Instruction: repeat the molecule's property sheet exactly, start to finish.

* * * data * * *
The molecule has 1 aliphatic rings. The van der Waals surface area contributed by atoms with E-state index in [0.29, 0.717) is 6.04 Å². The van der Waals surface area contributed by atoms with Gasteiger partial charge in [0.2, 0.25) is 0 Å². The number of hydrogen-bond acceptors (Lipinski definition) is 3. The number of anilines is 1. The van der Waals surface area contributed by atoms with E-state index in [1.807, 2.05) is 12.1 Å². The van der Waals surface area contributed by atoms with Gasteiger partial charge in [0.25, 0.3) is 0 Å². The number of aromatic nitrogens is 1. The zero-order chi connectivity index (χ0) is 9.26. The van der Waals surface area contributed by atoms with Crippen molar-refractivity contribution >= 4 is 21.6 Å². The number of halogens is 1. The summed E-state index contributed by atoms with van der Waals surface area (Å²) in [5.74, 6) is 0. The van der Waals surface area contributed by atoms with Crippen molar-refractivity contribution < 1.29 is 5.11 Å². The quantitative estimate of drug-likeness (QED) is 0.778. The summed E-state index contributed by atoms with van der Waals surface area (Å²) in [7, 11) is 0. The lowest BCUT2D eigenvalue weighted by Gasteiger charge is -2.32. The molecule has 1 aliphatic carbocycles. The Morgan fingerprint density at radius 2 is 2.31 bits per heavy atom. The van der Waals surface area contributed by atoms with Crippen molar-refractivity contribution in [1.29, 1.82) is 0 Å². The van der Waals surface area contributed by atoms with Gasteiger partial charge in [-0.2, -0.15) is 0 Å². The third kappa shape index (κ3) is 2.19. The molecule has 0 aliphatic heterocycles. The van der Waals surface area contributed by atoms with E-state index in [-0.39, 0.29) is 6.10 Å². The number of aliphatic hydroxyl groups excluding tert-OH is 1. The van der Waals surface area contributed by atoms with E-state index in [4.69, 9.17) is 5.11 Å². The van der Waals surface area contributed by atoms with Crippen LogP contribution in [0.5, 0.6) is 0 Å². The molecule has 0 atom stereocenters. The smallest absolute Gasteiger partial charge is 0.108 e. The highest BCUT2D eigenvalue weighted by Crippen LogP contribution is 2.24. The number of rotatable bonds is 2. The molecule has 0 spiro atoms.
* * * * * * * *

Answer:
The molecule has 1 aliphatic rings. The van der Waals surface area contributed by atoms with E-state index in [0.29, 0.717) is 6.04 Å². The van der Waals surface area contributed by atoms with Gasteiger partial charge in [0.2, 0.25) is 0 Å². The number of hydrogen-bond acceptors (Lipinski definition) is 3. The number of anilines is 1. The van der Waals surface area contributed by atoms with E-state index in [1.807, 2.05) is 12.1 Å². The van der Waals surface area contributed by atoms with Gasteiger partial charge in [0.25, 0.3) is 0 Å². The number of aromatic nitrogens is 1. The zero-order chi connectivity index (χ0) is 9.26. The van der Waals surface area contributed by atoms with Crippen molar-refractivity contribution >= 4 is 21.6 Å². The number of halogens is 1. The summed E-state index contributed by atoms with van der Waals surface area (Å²) in [5.74, 6) is 0. The van der Waals surface area contributed by atoms with Crippen molar-refractivity contribution < 1.29 is 5.11 Å². The quantitative estimate of drug-likeness (QED) is 0.778. The summed E-state index contributed by atoms with van der Waals surface area (Å²) in [7, 11) is 0. The lowest BCUT2D eigenvalue weighted by Gasteiger charge is -2.32. The molecule has 1 aliphatic carbocycles. The Morgan fingerprint density at radius 2 is 2.31 bits per heavy atom. The van der Waals surface area contributed by atoms with Crippen molar-refractivity contribution in [1.29, 1.82) is 0 Å². The van der Waals surface area contributed by atoms with Gasteiger partial charge in [-0.2, -0.15) is 0 Å². The third kappa shape index (κ3) is 2.19. The molecule has 0 aliphatic heterocycles. The van der Waals surface area contributed by atoms with E-state index in [-0.39, 0.29) is 6.10 Å². The number of aliphatic hydroxyl groups excluding tert-OH is 1. The van der Waals surface area contributed by atoms with E-state index in [4.69, 9.17) is 5.11 Å². The van der Waals surface area contributed by atoms with Crippen LogP contribution in [0.5, 0.6) is 0 Å². The molecule has 0 atom stereocenters. The smallest absolute Gasteiger partial charge is 0.108 e. The highest BCUT2D eigenvalue weighted by Crippen LogP contribution is 2.24. The number of rotatable bonds is 2. The molecule has 0 spiro atoms.